We searched Pubmed and Google Scholar for articles between 1984 and 2016, written in English, using the following keywords: “gastric bypass”, “ethanol”, “auto-brewery syndrome”, “abnormal gut fermentation” “gut fermentation syndrome” and “endogenous ethanol”. Abstracts from cross references were reviewed when relevant. Blood alcohol concentration (BAC) was determined using an enzymatic oxidation assay (Cobas 8000) with a sensitivity of 0.101g/L and error margin of 4.1%.


Case Report
A 46 year old Caucasian male was admitted to the emergency room. He reported symptoms of drunkenness for the previous few weeks. He also experienced occasional abdominal discomfort. He denied drinking alcohol in the days before. Four weeks prior to hospitalisation he received antibiotics for upper respiratory tract infection.
The past gastroenterological history was relevant for RYGB surgery 14 years ago.
During physical examination an alcohol breath odor was noted; neurologic examination showed mild altered consciousness. The BAC was 0.84g/L. The abdominal ultrasound showed an homogenous hyper reflective liver parenchyma compatible with liver steatosis. After a short observation the patient was discharged with the diagnosis ‘alcohol intoxication’.


A few weeks later the patient was readmitted due to persisting symptoms of drunkenness. The possibility of auto-brewery syndrome was first considered. The diagnostic test proposed by Hunnisett et al. was performed: 5g glucose was given after fasting for at least 3 hours and after restraining from alcohol for at least 24 hours. The test results were inconclusive.
In order to rule out surreptitious drinking, the patient was strictly and continuously monitored during a second hospitalisation. Fasting BAC was 0.28g/L. One hour after ingestion of 100g glucose, the BAC was 0.10g/L. After two hours of fasting a carbohydrate rich meal was offered. Four hours later, we noted a significant rise in BAC to 0.41g/L. A coproculture showed significant growth of Candida glabrata. The patient was treated ambulatory with fluconazole followed by nystatin; he was also given the advice to implement a carbohydrate poor diet. This treatment didn’t resolve the patient symptoms and elevated BAC were still documented. A coproculture, cultured after the first antifungal treatment, still showed significant growth of Candida glabrata. Subsequently he was treated with amphotericin B. This resulted in a partial amelioration of symptoms but elevated BAC was still documented on one occasion.


The patient was then referred to a tertiary center where a strict carbohydrate-restricted diet was initiated (modified Atkins diet). The symptoms resolved completely and random BAC remained under the detection level.




Conclusion
This is the first report of auto-brewery syndrome in a patient after RYGB surgery. A trial of fluconazole, nystatin and amphotericin B was only partially successful. After putting the patient on a strict carbohydrate poor diet, the symptoms resolved and subsequent random measurements of the BAC remained under the detection limit.
This rare syndrome has to be taken in consideration in the evaluation of patients who are believed to refrain from alcohol ingestion and report drunken-like symptoms, especially after the use of antibiotics or with a known alteration of the alimentary tract. Management includes both antifungal treatment and special diet modification.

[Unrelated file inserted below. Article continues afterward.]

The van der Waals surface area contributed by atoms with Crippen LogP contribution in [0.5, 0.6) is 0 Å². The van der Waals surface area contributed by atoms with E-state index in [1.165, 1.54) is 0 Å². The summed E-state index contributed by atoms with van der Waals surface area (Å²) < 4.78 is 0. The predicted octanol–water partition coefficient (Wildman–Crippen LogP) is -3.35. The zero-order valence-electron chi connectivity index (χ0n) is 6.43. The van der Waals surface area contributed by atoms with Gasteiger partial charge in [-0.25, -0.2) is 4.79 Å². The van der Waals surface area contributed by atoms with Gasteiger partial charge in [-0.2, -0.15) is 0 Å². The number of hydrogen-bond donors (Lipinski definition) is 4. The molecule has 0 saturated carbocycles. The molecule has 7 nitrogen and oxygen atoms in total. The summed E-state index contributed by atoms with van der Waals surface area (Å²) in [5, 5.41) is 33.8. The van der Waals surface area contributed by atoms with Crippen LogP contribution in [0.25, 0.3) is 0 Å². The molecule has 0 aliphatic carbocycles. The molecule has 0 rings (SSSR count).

We believe that this is a case of auto-brewery syndrome based on the rise in BAC after ingestion of glucose and a carbohydrate rich meal, the associated abdominal symptoms and the improvement of symptoms after initiating a ketogenic diet. Since this condition poses legal issues, more stricter monitoring, screenings, and effective methodologies must be implemented.


Conclusions
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Speakers

Friday February 10, 2017 11:45 - 12:00
Room Sancy 2nd floor

11:45

11:55

12:00

Antibiotics induce remission in pediatric PSC-AIH overlap syndrome allowing corticosteroid-free therapy

P. SAMBON (1), S. VARMA (2), M. KOMUTA (3), P. CLAPUYT (4), E. SOKAL (1) / [1] Cliniques Universitaires St Luc, Brussels, Belgium, Pediatric Gastroenterology and Hepatology, [2] Cliniques universitaires St-Luc, Brussels, Belgium, Pediatric Gastroenterology and Hepatology, [3] Cliniques Universitaires St Luc, Brussels, Belgium, Service of anatomical pathology , [4] Cliniques Universitaires St Luc, Brussels, Belgium, Pediatric Radiology Unit


Introduction: Concomitant presence of autoimmune hepatitis (AIH) and primary sclerosing cholangitis (PSC) is labelled as AIH-PSC overlap syndrome or autoimmune sclerosing cholangitis (ASC). Treatment of AIH with corticosteroids and azathioprine; and of the PSC component with ursodeoxycholic acid (UDCA) is the standard practice. Antibiotics are increasingly being shown to have benefit in PSC but their role in paediatric ASC is not well evaluated.


Aim: We investigated the response to oral antibiotics as initial or subsequent therapy in children with ASC.


Methods: Patients diagnosed with ASC on basis of biochemical, liver biopsy and radiology findings were included. They received metronidazole or vancomycin for 14 days [10-220] either at diagnosis (i.e. initial therapy) or during their maintenance period. When antibiotics were administered as initial therapy, steroid free induction regime was adopted. In children during the maintenance phase antibiotics were administered if they had not achieved biochemical remission with their standard treatment of steroids, azathioprine and UDCA. The outcome parameters to assess the efficacy of antibiotics were achievement of biochemical remission and additionally steroid avoidance when given in the initial therapy.